Search Images Maps Play YouTube News Gmail Drive More »
Sign in
Screen reader users: click this link for accessible mode. Accessible mode has the same essential features but works better with your reader.


  1. Advanced Patent Search
Publication numberUS3732938 A
Publication typeGrant
Publication dateMay 15, 1973
Filing dateJun 1, 1971
Priority dateJun 1, 1971
Publication numberUS 3732938 A, US 3732938A, US-A-3732938, US3732938 A, US3732938A
InventorsNelson W
Original AssigneeNelson W
Export CitationBiBTeX, EndNote, RefMan
External Links: USPTO, USPTO Assignment, Espacenet
Wheelchair weighing platform
US 3732938 A
A device fore modifying conventional weighing scales so that a person confined to a wheelchair may weigh himself without assistance from others while in the wheelchair. A platform for supporting a wheelchair or like device is fixed to connecting cross members which in combination with a plurality of support beams form a base for mounting the platform on weighing scales. The cross members and support beams are designed so that they may be adjusted to allow mounting the platform on scales of various size and shapes.
Previous page
Next page
Claims  available in
Description  (OCR text may contain errors)

United States Patent 1 Nelson [11] 3,732,938 1 1 May 15, 1973 [541 WHEELCHAIR WEIGHING PLATFORM [76] Inventor: Wayne E. Nelson, 3112 Wulder Avenue, Sarasota, Fla.

[22] Filed: June 1, 1971 [21] Appl. No.: 148,538

[52] US. Cl. ..l77/l26,177/136,177/161, 177/245, 177/253, 1771260 [51] Int. Cl. ..Gl0g 19/02, 010g 21/22 [58] FieldofSearch ..177/ 16 1 1 63, 144, 145, 148,149,126,127, 245, 264,1, 132, 136, 134, 135, 128, 260,253

[5 6] References Cited UNITED STATES PATENTS 3,630,299 12/1971 Albagli ..177/253 2,990,899 7/1961 DeBella ..177/245 3,135,401 6/1964 Schramm ..177/132 3,279,549 10/1966 Feinberg et a1 1 77/1 26 3,360,062 12/1967 Potter 1 77/210 FOREIGN PATENTS OR APPLICATIONS 579,305 7/1959 Canada ..177/253 1,125,025 8/1968 Great Britain ..177/245 Primary Examiner-Richard B. Wilkinson Assistant Examiner-Stanley J. Witkowski Attorney Stefan M. Stein [5 7] ABSTRACT 4 Claims, 5 Drawing Figures WHEELCHAIR WEIGHING PLATFORM BACKGROUND OF THE INVENTION 1. Field of Invention This invention relates to a device for modifying conventional weighing scales. More specifically, this invention relates to a platform fixed to an adjustable base for mounting on conventional scales to permit weighing persons in wheelchairs.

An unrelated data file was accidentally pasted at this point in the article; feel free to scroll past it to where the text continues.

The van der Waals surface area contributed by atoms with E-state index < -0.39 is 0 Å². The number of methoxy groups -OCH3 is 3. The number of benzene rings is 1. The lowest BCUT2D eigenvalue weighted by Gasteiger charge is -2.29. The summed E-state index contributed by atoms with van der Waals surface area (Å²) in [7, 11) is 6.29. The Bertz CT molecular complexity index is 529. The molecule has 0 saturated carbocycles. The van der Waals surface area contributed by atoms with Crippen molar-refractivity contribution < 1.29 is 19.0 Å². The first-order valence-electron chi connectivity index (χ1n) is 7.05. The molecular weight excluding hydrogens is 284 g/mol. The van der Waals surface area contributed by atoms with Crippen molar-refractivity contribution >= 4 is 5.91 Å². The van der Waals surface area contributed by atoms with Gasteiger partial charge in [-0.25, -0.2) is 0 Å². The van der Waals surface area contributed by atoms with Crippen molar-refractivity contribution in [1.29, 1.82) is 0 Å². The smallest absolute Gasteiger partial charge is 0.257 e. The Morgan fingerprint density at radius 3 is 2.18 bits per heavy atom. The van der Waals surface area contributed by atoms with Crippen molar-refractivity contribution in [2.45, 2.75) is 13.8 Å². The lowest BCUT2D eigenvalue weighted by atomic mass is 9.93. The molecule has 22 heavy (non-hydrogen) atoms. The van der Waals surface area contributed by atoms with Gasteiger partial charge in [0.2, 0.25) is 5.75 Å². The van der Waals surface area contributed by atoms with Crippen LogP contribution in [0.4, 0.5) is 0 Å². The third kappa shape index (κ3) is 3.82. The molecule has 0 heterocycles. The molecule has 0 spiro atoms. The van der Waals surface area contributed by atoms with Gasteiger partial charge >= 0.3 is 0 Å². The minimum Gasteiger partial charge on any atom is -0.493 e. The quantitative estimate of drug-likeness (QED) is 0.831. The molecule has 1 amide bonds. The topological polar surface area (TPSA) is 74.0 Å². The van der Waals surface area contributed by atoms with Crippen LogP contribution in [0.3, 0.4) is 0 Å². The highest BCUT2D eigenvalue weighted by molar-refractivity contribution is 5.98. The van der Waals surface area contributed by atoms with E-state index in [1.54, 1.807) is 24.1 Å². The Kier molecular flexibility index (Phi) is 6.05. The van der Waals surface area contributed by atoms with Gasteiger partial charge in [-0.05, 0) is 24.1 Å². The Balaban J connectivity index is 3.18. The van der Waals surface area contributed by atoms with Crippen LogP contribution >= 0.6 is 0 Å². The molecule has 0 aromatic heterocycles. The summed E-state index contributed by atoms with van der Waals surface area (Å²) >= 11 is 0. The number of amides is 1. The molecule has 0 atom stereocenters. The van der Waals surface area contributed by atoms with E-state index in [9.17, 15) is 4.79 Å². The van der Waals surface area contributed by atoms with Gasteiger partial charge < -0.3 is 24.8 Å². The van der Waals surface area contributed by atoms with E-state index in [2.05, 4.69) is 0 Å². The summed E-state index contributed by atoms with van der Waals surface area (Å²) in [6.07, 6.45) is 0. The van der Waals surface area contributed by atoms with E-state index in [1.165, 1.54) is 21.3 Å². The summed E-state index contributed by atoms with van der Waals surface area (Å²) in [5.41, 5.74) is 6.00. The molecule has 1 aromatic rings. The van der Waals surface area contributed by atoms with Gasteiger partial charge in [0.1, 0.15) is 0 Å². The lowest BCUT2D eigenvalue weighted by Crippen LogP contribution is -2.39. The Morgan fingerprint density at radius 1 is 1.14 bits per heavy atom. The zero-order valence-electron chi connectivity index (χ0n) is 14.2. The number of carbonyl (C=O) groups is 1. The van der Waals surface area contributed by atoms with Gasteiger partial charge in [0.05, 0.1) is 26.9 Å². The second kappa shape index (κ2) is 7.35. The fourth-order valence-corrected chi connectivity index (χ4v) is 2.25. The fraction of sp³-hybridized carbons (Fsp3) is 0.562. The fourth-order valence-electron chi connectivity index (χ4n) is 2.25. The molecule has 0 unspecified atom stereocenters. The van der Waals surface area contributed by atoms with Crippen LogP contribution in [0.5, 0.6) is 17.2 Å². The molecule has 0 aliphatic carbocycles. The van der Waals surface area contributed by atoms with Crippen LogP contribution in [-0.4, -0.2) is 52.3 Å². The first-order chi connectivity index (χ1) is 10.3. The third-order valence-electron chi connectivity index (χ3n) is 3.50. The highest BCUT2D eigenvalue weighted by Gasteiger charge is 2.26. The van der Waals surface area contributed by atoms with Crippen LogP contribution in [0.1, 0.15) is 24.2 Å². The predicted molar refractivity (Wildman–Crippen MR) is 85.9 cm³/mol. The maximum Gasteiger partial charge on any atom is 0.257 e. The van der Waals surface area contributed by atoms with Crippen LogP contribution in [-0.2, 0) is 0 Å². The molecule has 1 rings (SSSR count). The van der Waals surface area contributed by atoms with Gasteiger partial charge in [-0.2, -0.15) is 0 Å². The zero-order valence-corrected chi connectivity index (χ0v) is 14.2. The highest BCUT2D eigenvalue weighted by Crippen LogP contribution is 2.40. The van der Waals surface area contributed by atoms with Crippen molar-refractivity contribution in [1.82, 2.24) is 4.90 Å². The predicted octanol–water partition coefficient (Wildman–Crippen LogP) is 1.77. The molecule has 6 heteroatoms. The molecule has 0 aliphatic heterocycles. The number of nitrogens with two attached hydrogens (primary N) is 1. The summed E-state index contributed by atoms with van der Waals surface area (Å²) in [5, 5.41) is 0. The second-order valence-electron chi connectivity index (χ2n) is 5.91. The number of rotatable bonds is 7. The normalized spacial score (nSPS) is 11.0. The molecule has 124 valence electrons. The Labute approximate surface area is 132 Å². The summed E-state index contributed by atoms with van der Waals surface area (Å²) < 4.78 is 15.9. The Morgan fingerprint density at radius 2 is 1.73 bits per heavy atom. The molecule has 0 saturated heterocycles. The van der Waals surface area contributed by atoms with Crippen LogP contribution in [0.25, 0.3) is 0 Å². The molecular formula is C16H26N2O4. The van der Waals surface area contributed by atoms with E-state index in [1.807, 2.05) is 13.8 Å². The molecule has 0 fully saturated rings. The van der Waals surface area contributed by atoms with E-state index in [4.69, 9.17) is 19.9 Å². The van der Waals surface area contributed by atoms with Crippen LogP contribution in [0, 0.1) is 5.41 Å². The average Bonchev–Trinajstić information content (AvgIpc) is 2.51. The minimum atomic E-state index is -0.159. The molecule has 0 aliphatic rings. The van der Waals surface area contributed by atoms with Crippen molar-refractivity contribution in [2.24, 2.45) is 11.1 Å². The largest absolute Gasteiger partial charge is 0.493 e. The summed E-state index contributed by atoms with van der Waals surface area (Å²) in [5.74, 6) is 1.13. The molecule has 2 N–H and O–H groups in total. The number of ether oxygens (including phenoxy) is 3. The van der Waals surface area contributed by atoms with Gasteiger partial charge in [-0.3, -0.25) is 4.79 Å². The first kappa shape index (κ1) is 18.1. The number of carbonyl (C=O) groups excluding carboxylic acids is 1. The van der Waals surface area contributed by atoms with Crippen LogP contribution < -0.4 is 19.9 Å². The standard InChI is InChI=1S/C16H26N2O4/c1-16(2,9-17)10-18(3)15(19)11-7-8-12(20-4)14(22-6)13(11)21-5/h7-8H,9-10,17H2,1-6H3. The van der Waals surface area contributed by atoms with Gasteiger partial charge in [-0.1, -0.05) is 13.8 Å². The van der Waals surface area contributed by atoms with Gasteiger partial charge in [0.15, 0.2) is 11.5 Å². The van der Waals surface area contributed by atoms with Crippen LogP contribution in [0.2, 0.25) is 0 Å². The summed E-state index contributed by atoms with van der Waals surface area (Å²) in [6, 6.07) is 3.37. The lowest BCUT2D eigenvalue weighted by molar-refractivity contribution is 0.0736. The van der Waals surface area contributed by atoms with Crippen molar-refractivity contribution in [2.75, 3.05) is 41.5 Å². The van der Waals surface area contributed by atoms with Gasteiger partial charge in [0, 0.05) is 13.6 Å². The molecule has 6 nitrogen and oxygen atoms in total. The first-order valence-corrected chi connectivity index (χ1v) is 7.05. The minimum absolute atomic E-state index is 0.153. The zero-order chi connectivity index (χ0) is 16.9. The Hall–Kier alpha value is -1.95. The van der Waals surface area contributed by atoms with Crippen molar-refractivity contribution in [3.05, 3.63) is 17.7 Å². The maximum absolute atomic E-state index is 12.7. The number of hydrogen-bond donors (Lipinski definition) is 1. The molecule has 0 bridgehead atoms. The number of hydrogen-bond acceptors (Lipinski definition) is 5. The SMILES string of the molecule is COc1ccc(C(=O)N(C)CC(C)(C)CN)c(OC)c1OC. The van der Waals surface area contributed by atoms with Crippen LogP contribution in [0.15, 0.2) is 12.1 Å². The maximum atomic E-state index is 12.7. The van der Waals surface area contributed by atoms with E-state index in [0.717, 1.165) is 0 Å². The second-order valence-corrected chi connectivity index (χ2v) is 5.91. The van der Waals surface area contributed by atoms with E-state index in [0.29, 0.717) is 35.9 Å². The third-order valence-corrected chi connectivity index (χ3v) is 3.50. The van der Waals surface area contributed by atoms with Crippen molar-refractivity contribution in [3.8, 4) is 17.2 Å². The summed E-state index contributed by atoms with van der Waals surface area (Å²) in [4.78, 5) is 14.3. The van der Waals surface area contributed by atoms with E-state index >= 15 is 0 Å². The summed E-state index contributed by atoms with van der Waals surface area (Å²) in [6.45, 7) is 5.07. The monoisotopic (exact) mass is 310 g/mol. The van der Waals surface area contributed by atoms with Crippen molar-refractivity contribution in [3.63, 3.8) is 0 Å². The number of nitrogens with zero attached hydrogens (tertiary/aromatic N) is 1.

2. Description of Prior Art A survey of the prior art discloses a number of devices which have been used to modify various scales for weighing specific articles. As with the present invention these weighing devices are provided for a very specific or specialized need and therefore are not readily adaptable to other uses.

Some of the devices found in the prior art used to modify available weighing scales feature weighing platforms for weighing vehicular devices. As dictated by their use, these platforms are of large and heavy construction. Usually these are designed for use in combination with a particular type scale. Where these platforms include runners for positioning the freight trucks or the like during the weighing procedure, the runners may be adjustable so as to correspond to the width of the wheels of the particular load being weighed.

Other devices found simply consist of some container means mounted or otherwise arranged on the weighing surface of a conventional scale so that the subject matter to be weighed may be placed in the container. The combined weight of the container and product is thereby registered on the scales.

Still other devices employ a hook or other carriage means to support the load. Through a transfer mechanism, the weight of the load is thereby registered on the scales.

These and many other such devices are clearly adequate for the specific task for which they are designed. However, because of their particularized design and structure none of these fulfill the needs provided for by the present invention.